Capacities For Irrigation Water Resource Governance At The Local Level: A Case Study From The Upper East Region Of Ghana
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13 - 24
N. A. Nanedo, J. C. Prior, L. L. de Bruyn, G. R. Marshall
Local level institutional arrangements have been promoted by government and development agencies in Ghana as vehicles for sustainable water resource governance and rural development. However, these arrangements often lack the requisite capacities to fulfil their roles and responsibilities in this domain. This paper explores the existing capacities and capacity gaps among such institutional arrangements at regional, district and community level arrangements levels. Four case studies were undertaken of such governance in four communities of three districts in Ghana’s Upper East Region involving in-depth and focus group interviews as well as field observations. We found that landholders’ livelihoods have suffered as a result of the inadequate capacity within local level institutional arrangements to effectively manage irrigation water resources. The ineffectiveness of local level arrangements for irrigation water resource governance followed from irrigation governance responsibilities being devolved to local community organisations without adequate support for post project capacity building.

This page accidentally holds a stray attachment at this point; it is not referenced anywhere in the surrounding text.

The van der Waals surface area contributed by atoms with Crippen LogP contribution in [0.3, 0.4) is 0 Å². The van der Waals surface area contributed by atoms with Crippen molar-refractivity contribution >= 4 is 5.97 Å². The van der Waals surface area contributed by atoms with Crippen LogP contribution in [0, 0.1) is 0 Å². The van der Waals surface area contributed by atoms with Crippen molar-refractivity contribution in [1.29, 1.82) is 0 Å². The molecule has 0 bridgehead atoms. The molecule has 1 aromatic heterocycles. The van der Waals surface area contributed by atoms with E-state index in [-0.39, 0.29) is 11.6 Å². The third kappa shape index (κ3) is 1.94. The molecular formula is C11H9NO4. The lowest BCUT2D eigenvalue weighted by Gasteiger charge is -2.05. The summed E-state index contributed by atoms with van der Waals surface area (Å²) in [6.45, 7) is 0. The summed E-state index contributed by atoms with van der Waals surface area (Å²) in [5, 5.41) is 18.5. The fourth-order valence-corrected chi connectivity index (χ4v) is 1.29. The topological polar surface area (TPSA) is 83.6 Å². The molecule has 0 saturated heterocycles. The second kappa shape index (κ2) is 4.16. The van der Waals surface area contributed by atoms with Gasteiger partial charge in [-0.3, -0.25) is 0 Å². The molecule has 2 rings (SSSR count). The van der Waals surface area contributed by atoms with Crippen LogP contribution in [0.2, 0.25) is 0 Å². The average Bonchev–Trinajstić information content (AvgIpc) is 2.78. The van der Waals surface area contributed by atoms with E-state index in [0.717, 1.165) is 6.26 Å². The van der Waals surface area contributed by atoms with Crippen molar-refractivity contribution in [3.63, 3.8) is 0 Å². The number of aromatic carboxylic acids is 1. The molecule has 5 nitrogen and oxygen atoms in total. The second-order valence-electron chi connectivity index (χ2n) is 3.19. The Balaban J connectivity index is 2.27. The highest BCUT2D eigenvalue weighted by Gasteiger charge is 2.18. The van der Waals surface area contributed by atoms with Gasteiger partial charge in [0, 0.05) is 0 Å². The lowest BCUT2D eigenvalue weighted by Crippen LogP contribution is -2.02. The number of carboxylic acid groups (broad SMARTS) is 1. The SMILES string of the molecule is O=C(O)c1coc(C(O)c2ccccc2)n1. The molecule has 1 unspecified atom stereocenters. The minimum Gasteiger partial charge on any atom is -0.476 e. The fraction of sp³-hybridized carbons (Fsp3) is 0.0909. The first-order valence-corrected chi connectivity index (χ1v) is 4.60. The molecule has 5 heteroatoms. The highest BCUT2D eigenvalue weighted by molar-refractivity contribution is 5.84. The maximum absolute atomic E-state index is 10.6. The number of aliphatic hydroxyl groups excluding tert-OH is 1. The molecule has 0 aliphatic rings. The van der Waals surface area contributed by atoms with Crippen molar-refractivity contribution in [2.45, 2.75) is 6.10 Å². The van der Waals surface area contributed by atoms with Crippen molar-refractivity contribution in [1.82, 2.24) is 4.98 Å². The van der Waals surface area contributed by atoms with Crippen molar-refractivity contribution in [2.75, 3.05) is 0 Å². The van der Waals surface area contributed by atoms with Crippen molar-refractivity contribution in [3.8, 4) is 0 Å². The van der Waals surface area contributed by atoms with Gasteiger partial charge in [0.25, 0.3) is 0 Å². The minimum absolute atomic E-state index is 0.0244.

Ghana, adaptive governance capacity, water resource governance